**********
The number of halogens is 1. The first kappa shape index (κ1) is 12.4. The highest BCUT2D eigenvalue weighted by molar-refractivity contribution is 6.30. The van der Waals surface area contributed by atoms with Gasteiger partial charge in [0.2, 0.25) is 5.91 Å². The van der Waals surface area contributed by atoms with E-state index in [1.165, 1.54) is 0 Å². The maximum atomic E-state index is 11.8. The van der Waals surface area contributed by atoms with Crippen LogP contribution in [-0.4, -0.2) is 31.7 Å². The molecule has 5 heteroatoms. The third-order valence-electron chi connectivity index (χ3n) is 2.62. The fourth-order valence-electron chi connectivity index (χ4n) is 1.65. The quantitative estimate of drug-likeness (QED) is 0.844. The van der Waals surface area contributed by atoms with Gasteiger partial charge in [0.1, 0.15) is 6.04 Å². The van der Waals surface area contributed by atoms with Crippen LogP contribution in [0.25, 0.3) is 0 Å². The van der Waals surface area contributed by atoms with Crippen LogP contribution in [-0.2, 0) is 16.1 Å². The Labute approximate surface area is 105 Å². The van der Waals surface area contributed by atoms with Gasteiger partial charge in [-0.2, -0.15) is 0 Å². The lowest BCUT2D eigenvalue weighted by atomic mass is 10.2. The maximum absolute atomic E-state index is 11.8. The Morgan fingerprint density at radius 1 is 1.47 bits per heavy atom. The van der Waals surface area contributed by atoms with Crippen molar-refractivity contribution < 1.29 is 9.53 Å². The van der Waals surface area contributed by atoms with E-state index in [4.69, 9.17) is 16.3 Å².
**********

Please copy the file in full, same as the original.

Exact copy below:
The number of halogens is 1. The first kappa shape index (κ1) is 12.4. The highest BCUT2D eigenvalue weighted by molar-refractivity contribution is 6.30. The van der Waals surface area contributed by atoms with Gasteiger partial charge in [0.2, 0.25) is 5.91 Å². The van der Waals surface area contributed by atoms with E-state index in [1.165, 1.54) is 0 Å². The maximum atomic E-state index is 11.8. The van der Waals surface area contributed by atoms with Crippen LogP contribution in [-0.4, -0.2) is 31.7 Å². The molecule has 5 heteroatoms. The third-order valence-electron chi connectivity index (χ3n) is 2.62. The fourth-order valence-electron chi connectivity index (χ4n) is 1.65. The quantitative estimate of drug-likeness (QED) is 0.844. The van der Waals surface area contributed by atoms with Gasteiger partial charge in [0.1, 0.15) is 6.04 Å². The van der Waals surface area contributed by atoms with Crippen LogP contribution in [0.25, 0.3) is 0 Å². The van der Waals surface area contributed by atoms with Crippen LogP contribution in [-0.2, 0) is 16.1 Å². The Labute approximate surface area is 105 Å². The van der Waals surface area contributed by atoms with Gasteiger partial charge in [-0.2, -0.15) is 0 Å². The lowest BCUT2D eigenvalue weighted by atomic mass is 10.2. The maximum absolute atomic E-state index is 11.8. The Morgan fingerprint density at radius 1 is 1.47 bits per heavy atom. The van der Waals surface area contributed by atoms with Crippen molar-refractivity contribution < 1.29 is 9.53 Å². The van der Waals surface area contributed by atoms with E-state index in [4.69, 9.17) is 16.3 Å².